There is naturally a flow chart to note the monitoring and control processes of the project, which starts with monitoring and control and leads to an integrated change control plan. That leads to quality control, which flows into reporting risk and issues, and so forth.

Closing a project is a process, and therefore can be visualized in a flow chart. Commence with the close of the project, and then the activities that flow from that, including the verification and acceptance of project deliverables and operations, and then the transition to lessons learnt.

If preferred, the whole project process can be captured in a project management flow chart that can be used in congress with the others or as a standalone visual. This macro-flow chart would start with the whole project, leading from the project creation, documentation, task assignments, meetings, agendas, reports, etc. Each of these can lead to its own stream, such as project creation flows into monitoring the project status, while documentation leads to budget, schedule, etc.

Using a Visual diagram is important because it can aid in the understanding of complex systems, which helps easily drive projects to successful ends. As noted, a flow chart is flexible and can suit a variety of needs. In fact, a flow chart can assist, by creating a visual that helps visualise progress more quickly and intimately than a stack of documents can.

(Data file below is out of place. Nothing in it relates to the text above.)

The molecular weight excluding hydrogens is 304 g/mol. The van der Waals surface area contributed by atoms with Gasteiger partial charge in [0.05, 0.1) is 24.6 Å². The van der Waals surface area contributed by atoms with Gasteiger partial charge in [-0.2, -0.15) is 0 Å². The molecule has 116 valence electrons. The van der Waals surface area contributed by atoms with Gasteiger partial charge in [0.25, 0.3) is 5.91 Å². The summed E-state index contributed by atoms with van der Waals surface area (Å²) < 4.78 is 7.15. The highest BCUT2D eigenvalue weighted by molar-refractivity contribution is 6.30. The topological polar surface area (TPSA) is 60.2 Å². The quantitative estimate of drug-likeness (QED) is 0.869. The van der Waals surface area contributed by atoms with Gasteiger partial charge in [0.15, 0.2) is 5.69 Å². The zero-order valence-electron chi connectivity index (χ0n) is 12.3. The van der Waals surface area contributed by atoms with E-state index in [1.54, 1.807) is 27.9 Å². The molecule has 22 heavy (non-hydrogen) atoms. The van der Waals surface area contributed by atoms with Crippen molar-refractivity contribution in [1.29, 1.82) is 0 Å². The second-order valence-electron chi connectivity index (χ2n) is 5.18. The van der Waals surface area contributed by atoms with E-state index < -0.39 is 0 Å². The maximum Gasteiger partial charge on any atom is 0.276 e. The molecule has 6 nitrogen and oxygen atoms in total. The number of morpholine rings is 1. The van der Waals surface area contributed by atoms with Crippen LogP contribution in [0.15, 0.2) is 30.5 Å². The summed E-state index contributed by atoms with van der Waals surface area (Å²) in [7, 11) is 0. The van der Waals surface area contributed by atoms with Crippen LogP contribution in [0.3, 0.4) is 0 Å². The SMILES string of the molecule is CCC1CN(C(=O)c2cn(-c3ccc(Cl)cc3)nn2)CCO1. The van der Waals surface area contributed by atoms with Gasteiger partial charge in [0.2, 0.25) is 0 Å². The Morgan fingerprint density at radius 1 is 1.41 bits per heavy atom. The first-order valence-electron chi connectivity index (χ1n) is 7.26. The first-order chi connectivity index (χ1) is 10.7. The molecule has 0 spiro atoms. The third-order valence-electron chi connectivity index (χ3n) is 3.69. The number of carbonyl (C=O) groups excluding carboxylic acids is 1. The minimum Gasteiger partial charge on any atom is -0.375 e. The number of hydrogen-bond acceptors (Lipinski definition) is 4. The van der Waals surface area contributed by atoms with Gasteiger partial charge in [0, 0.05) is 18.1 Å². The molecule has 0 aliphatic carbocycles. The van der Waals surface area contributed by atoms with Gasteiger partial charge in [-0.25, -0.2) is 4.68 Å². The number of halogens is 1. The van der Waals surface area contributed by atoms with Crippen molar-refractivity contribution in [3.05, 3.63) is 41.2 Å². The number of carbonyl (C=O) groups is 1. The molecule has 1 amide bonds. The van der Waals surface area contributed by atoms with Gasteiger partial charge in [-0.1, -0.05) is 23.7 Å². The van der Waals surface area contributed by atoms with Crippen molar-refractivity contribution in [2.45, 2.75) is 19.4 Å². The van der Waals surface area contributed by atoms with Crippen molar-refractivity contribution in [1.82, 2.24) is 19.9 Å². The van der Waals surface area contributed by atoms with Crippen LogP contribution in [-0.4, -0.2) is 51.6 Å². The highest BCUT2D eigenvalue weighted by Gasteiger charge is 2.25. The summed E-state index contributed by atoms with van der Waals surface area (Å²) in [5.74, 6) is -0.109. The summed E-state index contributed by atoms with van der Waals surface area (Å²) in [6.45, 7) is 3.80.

The flow chart can assist in all manner of project processes, such as the planning of a new product, documenting that process and modelling the business process for the project. It can also help manage workflow, data, the auditing process and anything else that is process-based.

Then there are different types of flow charts that can be used to diagram processes. A basic flow chart is a simple diagram that represents a series or sequence of steps that involve decision. The swim-lane flow chart breaks up the flow into columns, which is helpful for organizing activities into separate visual categories that illustrate different responsibilities or roles. Value stream mapping is a lean flow chart used to analyze and design the flow of materials and information at the system level, mostly used in manufacturing and product development. There are many more types of flow charts, but they all share certain elements, such as visualizing a process to understand that process at a glance.